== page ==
Atlanta Bans Panhandling

If you would like to go on vacation without worry of being hassled by beggars, Atlanta may be the destination for you — especially if you’re black and gay.

Atlanta Lawmakers Approve Panhandling Ban (AP)

Protesters yelled “Shame!” and “Crybaby!” as city council members approved a ban on panhandling near tourist attractions, but the mayor is expected to sign the legislation.

The ordinance, approved 12-3 Monday, makes it illegal to ask strangers for food or money near downtown museums and the Martin Luther King Jr. National Historic Site. The measure was pushed by business owners who say the area is awash in aggressive beggars, but it got spirited opposition from civil rights groups and advocates for the poor. The ordinance will become law when Mayor Shirley Franklin signs it. Franklin has said she supports the panhandling ban, but a time for her to sign the bill hasn’t been set, said her spokeswoman, Catherine Woodling.

The vote capped a summer of debate over the proposal, pitched by a business group in advance of a large aquarium opening downtown in November. The council delayed the vote at least three times because of protests.

Some argued the panhandling ban was an illegal limit on speech. One council member who supported the ordinance, Felicia A. Moore, said before casting her vote: “I’m not sure if it’s constitutional or not.” On the eve of Monday’s vote, several dozen protesters camped on the lawn of city hall, and the crowd swelled to more than 200 by the time the council met. “The ability to ask for alms is a God-given ability. You can pass laws to protect trees, but what about human beings? God help us!” protester Elisabeth Omilami told council members.

One can scarcely imagine the constitutional grounds upon which this would be overturned by the courts. “Gimme twenty dollars” is hardly a political message and, in any case, the courts have long upheld time, place, and manner restrictions on even political speech.

FILED UNDER: General
James Joyner
About James Joyner
James Joyner is Professor and Department Head of Security Studies at Marine Corps University's Command and Staff College and a nonresident senior fellow at the Scowcroft Center for Strategy and Security at the Atlantic Council. He's a former Army officer and Desert Storm vet. Views expressed here are his own. Follow James on Twitter @DrJJoyner.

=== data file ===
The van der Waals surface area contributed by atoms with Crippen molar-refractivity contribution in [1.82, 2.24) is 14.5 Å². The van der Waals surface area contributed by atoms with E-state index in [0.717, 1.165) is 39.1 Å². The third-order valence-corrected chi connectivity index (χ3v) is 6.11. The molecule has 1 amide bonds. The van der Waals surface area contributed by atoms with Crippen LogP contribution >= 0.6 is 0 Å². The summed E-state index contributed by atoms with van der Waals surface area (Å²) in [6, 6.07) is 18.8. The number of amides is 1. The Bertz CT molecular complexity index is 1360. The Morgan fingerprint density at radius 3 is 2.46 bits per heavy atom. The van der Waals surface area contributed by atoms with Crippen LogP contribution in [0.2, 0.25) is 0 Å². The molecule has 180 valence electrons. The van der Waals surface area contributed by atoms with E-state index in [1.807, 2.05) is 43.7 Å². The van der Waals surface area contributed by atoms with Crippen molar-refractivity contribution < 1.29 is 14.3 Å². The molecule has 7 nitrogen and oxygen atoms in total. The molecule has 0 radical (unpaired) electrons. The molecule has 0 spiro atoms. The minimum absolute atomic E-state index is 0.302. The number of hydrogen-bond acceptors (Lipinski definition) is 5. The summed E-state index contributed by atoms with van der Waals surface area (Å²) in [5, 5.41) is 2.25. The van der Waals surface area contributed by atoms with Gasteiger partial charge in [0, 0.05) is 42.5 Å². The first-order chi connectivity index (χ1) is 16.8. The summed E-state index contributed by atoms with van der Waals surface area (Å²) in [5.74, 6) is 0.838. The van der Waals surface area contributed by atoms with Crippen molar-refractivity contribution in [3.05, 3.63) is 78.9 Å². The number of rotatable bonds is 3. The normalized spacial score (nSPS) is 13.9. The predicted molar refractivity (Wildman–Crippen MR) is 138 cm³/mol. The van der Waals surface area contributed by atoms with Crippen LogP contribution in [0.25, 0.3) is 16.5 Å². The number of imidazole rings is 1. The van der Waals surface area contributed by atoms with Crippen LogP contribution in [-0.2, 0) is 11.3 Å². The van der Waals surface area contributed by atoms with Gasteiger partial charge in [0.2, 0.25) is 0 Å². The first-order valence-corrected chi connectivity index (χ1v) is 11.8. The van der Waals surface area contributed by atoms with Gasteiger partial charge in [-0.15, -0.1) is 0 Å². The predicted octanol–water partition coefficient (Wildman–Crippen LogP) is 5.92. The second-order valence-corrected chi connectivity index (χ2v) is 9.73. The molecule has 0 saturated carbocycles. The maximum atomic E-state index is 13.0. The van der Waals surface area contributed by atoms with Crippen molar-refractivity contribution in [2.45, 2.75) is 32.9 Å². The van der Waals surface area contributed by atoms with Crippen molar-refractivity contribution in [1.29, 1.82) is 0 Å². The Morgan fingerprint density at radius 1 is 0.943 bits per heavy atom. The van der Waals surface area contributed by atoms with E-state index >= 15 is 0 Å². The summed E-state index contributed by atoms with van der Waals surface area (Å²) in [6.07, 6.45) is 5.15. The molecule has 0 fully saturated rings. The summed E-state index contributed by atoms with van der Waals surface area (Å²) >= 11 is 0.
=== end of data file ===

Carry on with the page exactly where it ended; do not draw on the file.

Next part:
Comments

  1. ALS says:

    This strikes me as a silly law, likely to backfire. How can they truly enforce it?

    I read elsewhere that a 3rd offense will result in a fine. Hello? How much sense does that make? People begging for spare change are somehow going to pay a $1,000 fine?

    I’m no longer a Georgia resident, so I guess it’s really none of my business. But I do visit Atlanta, and it seems to me that the legislature could better serve the public good by addressing some of the root issues of poverty, rather than making laws that amount to a proverbial see-no-evil policy.

    Building more homeless shelters would be a nice start.

  2. Mark says:

    I prefer the Sam Kinison solution to the homeless: execution! Heh.

  3. Fersboo says:

    The City of Atlanta should give them a one-way bus ticket to San Francisco. You know, for the health benefit of that great Bay Area climate. I’m just sayin’, thats all.

  4. Michael says:

    ALS: The root causes of poverty? Well, aside from the very few who are mentally disabled, I’d say the root causes of poverty are stupid choices and an unwillingness to work.

    Oh, and pissing all over a guy who gives $600k to homeless shelters isn’t much help either.

  5. slickdpdx says:

    Despite your common sense analysis, the courts in New York have ruled such laws unconstituitional, resulting in having to pass “aggressive panhandling” statutes. I wouldn’t be surprised if Atlanta finds itself having to do the same thing.
    The best remedy for this problem is for people to stop giving handouts to bums and direct their charity to charitable causes and organizations instead. ALS: handouts contribute to the problem. Donations contribute toward some kind of solution. Of course, some might resent that those donations follow their subsidization of housing, welfare, SSI, and so on. Why subsidize these programs if they’re not preventing begging? (And never will. There is no limit to the amount of money a person is willing to collect. Although there may be a magic number to stop at, say ten for a ten dollar bag, five dollars for a six-pack, or whatever.)

  6. slickdpdx says:

    Additionally, nothing contributes to poverty like unemployment. Panhandlers hamper economic development where they are permitted to flourish.

  7. ALS says:

    The best remedy for this problem is for people to stop giving handouts to bums and direct their charity to charitable causes and organizations instead. ALS: handouts contribute to the problem. Donations contribute toward some kind of solution

    Pardon me while I laugh… you sound like you’re talking to a liberal. Guess you haven’t read much of what I’ve had to say on OTB.

    Nowhere in any of my posts did I say I wanted to give homeless people handouts and free money. There are roughly 7,000 homeless in Atlanta, with only 400 beds in Atlanta homeless shelters.

    As much as we’d like to wish them all to work, the sad reality is that there will always be homeless people, for whatever reasons, in big cities.

    And sorry, I just think passing a law that criminalizes asking for money is silly. It’s not going to do anything to address the problem. Does it make homeless people suddenly not homeless? Of course not. It doesn’t even stop panhandling, either. Ask other cities that have tried it. It just forces the panhandlers to other parts of the city. Especially in the case of this Atlanta law, since it only outlaws panhandling in the tourist district.